Clare Walker, a 23-year-old in Brooklyn, has racked up about $700 worth of gift cards or, in her words, “free money,” by referring her contacts to Flip. “There were definitely some people who I haven’t really kept up with since high school, but I was like, ‘Hey, add me on Flip. Here’s a free 75 dollars, enjoy,’” Walker says. Her purchases on Flip include JBL wireless headphones, a variety of luxury skin-care products, and a live houseplant.
Noor Agha, CEO of Flip’s developer, Humans Inc, says his product’s sudden popularity renders Flip “one of the fastest things that ever happened in ecommerce,” although he declined to share even a ballpark estimate of the size of his user base. He claims to have made the first platform “built for brands only” and rejects the suggestion that cash-incentivized referrals are driving Flip’s rise or are essential to its survival.
Agha argues that by allowing anyone to monetize their reviews, while barring users from directly working with brands as influencers usually do, Flip should foster a more genuine community around commerce than can its established rivals.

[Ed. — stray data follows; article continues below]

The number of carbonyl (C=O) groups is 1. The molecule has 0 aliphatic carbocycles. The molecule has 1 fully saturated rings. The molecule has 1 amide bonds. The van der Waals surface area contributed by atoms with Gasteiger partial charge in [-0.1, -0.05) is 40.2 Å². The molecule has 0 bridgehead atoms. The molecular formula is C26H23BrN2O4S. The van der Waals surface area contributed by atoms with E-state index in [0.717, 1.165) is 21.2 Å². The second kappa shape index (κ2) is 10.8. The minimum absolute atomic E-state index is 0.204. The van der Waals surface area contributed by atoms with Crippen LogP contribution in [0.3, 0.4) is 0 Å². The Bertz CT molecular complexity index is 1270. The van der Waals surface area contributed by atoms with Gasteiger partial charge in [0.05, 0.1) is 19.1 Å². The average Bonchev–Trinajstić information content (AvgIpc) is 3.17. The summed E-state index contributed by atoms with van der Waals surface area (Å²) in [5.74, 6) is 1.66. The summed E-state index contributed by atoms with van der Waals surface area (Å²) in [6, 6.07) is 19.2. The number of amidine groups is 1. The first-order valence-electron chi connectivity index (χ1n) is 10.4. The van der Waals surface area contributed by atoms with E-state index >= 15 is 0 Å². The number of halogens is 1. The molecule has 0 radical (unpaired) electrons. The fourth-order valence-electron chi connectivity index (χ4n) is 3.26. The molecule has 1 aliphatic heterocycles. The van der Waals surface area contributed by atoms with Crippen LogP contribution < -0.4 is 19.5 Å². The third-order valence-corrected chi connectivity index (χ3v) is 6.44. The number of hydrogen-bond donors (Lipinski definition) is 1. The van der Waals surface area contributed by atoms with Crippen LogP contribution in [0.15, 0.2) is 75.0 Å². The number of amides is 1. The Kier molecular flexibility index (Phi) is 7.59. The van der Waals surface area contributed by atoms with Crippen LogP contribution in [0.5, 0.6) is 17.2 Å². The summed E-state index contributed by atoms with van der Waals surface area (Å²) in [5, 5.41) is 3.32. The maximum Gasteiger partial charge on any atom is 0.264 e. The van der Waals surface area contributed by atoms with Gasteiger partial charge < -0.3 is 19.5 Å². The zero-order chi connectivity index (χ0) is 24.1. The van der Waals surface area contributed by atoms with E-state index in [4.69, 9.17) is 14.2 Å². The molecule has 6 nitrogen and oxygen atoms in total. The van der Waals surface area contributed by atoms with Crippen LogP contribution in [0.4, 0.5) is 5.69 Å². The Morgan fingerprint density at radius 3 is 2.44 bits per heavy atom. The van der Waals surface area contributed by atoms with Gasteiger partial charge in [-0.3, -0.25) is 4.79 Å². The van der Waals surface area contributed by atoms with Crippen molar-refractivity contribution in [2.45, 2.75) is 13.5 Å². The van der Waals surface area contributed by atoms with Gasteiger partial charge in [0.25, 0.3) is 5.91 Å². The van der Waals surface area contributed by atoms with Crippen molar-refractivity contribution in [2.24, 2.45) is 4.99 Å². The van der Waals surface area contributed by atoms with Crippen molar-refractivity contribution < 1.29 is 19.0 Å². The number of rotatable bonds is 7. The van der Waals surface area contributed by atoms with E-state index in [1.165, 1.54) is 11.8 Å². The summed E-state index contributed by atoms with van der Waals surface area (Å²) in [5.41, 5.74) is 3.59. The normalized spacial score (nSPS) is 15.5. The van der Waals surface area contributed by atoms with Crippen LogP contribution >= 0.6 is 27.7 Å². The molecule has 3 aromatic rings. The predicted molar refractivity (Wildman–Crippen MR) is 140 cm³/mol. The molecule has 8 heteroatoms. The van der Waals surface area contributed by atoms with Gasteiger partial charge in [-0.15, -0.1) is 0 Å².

“Everybody can earn. It is not by selection of somebody at Flip,” Agha says. He claims that his platform’s design is guided by the question “How do we bring honesty and authenticity to commerce?”
But his recipe for authenticity isn’t foolproof. The prohibition of brand-to-creator interactions may prove difficult to enforce, as brands are accustomed to working with influencers. After her in-app reviews began gaining traction, Collier Barksdale, a 25-year-old Flip user in New York City, was contacted by a beauty and lifestyle brand on Instagram. In a message seen by WIRED, the company offered to send product samples in exchange for Flip reviews. Barksdale did not accept.
And Sky Canaves, a senior analyst of retail and ecommerce at Insider Intelligence, a digital market research firm, questions whether Flip can hold on to the users it’s winning through the current giveaways. “The company is engaged in a very expensive customer acquisition strategy,” she says—one that may be necessary to lure people from platforms like Instagram and TikTok, both of which have added shopping features. “If Flip stops meeting expectations around these types of compensation, then there’s likely to be some pretty significant departure of users.”